Cholesterol is fat in the blood that generally binds with other substances to form a complex biomolecule. Fat in the blood is not harmful in itself, only if it happens in the wrong place, and is an important component to your cells.
Both the membranes that surround the cells of the body, as well as the internal membranes and myelin sheaths of nerve fibers are also made of fat.
For example, a vitamin D deficiency can cause depressive moods, and clinical depression.
The building blocks of cholesterol are also found in the male sex hormone testosterone and the female sex hormones estrogen and progesterone.
This also applies to cortisone in the body. It can be converted to cortisol, which is considered a stress hormone and affects the immune system. In addition, it participates in various metabolic processes.
Good and bad cholesterol
Two values are relevant for blood cholesterol: HDL and LDL. The abbreviation HDL stands for “high-density lipoprotein”. HDL cholesterol is considered a good variant.
The problems associated with an elevated cholesterol level are mainly on LDL, that is, “low-density lipoprotein”. A high LDL concentration not only increases the overall value but is also often accompanied by a low HDL value.
The body needs the HDL form to transport the substance back to the liver.
LDL cholesterol in particular can accumulate in the blood vessels and therefore reduce them. There is a medical term for that: “arteriosclerosis”.
Atherosclerosis can lead to occlusion of blood vessels, especially if that deposit becomes loose and travels to the heart with the bloodstream. There, it can block the blood supply to the heart and cause a heart attack.
Consequences of an elevated cholesterol level
An elevated cholesterol level is known as hypercholesterolemia, which is a risk factor for cardiovascular disease. The risk of having a heart attack increases significantly.
An stroke could be due to a circulatory disorder. Fat in the blood is also a risk factor.
During a stroke, the blood supply to part of the brain temporarily deteriorates so much that the cells receive too little oxygen and sugar.
The typical symptoms of a stroke are due to the failure of these brain cells. If the circulatory disorder lasts too long, the affected areas of the brain can die, leading to permanent damage.
Atherosclerosis in the arteries of the legs or other parts of the body can also cause circulatory disorders. Cholesterol particles can accumulate not only in the blood vessels but also in the tendons and on the skin.
Many people who have hypercholesterolemia are overweight. As a general rule, an elevated cholesterol level is due to an unhealthy lifestyle.
Familial hypercholesterolemia, which is an inherited disease, is an exception.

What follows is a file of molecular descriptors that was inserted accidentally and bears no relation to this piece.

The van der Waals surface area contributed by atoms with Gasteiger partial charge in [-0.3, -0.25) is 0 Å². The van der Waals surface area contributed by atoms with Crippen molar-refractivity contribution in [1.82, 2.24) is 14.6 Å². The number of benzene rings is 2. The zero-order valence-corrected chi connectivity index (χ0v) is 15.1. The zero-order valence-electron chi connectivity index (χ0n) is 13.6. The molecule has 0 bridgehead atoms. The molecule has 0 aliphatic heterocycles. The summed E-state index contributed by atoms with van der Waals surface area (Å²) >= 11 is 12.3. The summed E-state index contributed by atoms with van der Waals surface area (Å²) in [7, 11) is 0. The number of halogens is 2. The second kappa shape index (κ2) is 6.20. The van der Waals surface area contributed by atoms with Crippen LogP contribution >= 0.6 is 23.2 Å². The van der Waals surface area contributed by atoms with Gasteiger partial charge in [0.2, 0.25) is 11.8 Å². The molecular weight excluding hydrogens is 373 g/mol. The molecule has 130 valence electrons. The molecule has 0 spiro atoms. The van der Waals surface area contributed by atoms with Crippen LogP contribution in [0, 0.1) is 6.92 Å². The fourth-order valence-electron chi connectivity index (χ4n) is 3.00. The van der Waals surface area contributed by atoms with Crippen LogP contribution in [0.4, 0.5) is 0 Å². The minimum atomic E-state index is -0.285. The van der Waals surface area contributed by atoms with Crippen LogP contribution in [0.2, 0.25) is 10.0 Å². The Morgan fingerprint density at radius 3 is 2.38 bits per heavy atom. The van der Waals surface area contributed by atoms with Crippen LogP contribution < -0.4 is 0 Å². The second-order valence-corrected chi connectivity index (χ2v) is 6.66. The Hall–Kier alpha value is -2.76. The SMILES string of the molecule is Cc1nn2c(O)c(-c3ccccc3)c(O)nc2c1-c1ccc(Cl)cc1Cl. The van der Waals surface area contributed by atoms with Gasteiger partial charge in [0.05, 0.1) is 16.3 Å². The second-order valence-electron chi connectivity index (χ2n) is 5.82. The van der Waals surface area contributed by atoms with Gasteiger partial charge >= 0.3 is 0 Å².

Measure and understand cholesterol levels
Cholesterol level can be determined by testing the blood. Your doctor will take a blood sample and examine it in a laboratory.
The measured value is given in milligrams per deciliter (mg/dl). Your doctor will consider your personal risk factors when evaluating your blood value.
Various diseases promote the development of arterial calcification and other problems, so previous diagnoses also play a role in evaluating cholesterol levels.
If you have no evidence of an increased risk of cholesterol-associated disease, an LDL value of less than 115 mg/dl is good. However, this limit is 100 mg/dl if you already have risk factors.
Diabetics must follow an even lower threshold
A cholesterol level of less than 70 mg/dl is desirable in this case. The same applies to people with coronary heart disease or chronic kidney damage.
Since there are many different aspects to consider, you should always trust your doctor when evaluating your cholesterol level. He knows you, your diseases, and your risk factors and can better judge the value of your blood.
How to lower it
High cholesterol is bad, but what can you do about it besides taking medicine? The substance is found in various foods, for example in eggs.
Although the relationship between cholesterol in food and in the body in healthy people is now known to be more complex than originally thought, doctors often recommend reducing such foods.
A general recommendation to lower cholesterol is based on a low-fat diet, which avoids animal fats in particular.
More fiber, exercise, and weight loss can also have a positive effect on your health. In addition, you should also take into account your individual risk factors and illnesses and ask your doctor what you can do yourself.
Some supplements also seem to affect cholesterol levels. However, there is still a great need for research in this area.
Red fermented rice is often mentioned as potential cholesterol-lowering food and is also available in the form of dietary supplements.
This special rice contains Monacolin K (Lovastatin). It is the same active ingredient found in various cholesterol-lowering medications.
Side effects include muscle damage, kidney failure, and others. Therefore, you must be especially careful with the red fermented rice or Monacolin K.
Caution is also recommended due to toxic citrinin. Mycotoxin may be contained in fermented red rice.
Hermann Toplak and Jasmina M. Preinreich presented an interim evaluation for the use of red yeast rice-based food supplements in 2013.
The group of patients examined was made up of people who cannot (or no longer want) to take conventional cholesterol-lowering medications.
After the study they found a lower total cholesterol and LDL level. However, side effects were also observed.
Garlic and its relatives (especially leeks and onions) can also have positive effects when cholesterol levels are high. Garlic is primarily used as a supplement to the royal treatment.